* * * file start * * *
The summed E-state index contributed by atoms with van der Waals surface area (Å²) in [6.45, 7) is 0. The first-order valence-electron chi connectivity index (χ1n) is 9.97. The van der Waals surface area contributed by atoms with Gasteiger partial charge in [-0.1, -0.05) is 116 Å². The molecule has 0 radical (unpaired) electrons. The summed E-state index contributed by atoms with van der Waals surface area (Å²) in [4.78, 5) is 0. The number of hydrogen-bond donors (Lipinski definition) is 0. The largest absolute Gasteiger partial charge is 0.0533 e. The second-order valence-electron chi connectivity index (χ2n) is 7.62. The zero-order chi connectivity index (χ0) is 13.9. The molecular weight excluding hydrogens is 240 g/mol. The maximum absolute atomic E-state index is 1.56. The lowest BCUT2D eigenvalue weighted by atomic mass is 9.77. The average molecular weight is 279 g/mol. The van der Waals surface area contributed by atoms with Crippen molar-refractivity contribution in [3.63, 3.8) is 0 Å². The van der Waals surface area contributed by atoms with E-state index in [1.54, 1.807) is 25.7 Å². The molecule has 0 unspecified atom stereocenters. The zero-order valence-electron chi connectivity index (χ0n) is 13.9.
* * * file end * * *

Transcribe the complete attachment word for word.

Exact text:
The summed E-state index contributed by atoms with van der Waals surface area (Å²) in [6.45, 7) is 0. The first-order valence-electron chi connectivity index (χ1n) is 9.97. The van der Waals surface area contributed by atoms with Gasteiger partial charge in [-0.1, -0.05) is 116 Å². The molecule has 0 radical (unpaired) electrons. The summed E-state index contributed by atoms with van der Waals surface area (Å²) in [4.78, 5) is 0. The number of hydrogen-bond donors (Lipinski definition) is 0. The largest absolute Gasteiger partial charge is 0.0533 e. The second-order valence-electron chi connectivity index (χ2n) is 7.62. The zero-order chi connectivity index (χ0) is 13.9. The molecular weight excluding hydrogens is 240 g/mol. The maximum absolute atomic E-state index is 1.56. The lowest BCUT2D eigenvalue weighted by atomic mass is 9.77. The average molecular weight is 279 g/mol. The van der Waals surface area contributed by atoms with Crippen molar-refractivity contribution in [3.63, 3.8) is 0 Å². The van der Waals surface area contributed by atoms with E-state index in [1.54, 1.807) is 25.7 Å². The molecule has 0 unspecified atom stereocenters. The zero-order valence-electron chi connectivity index (χ0n) is 13.9.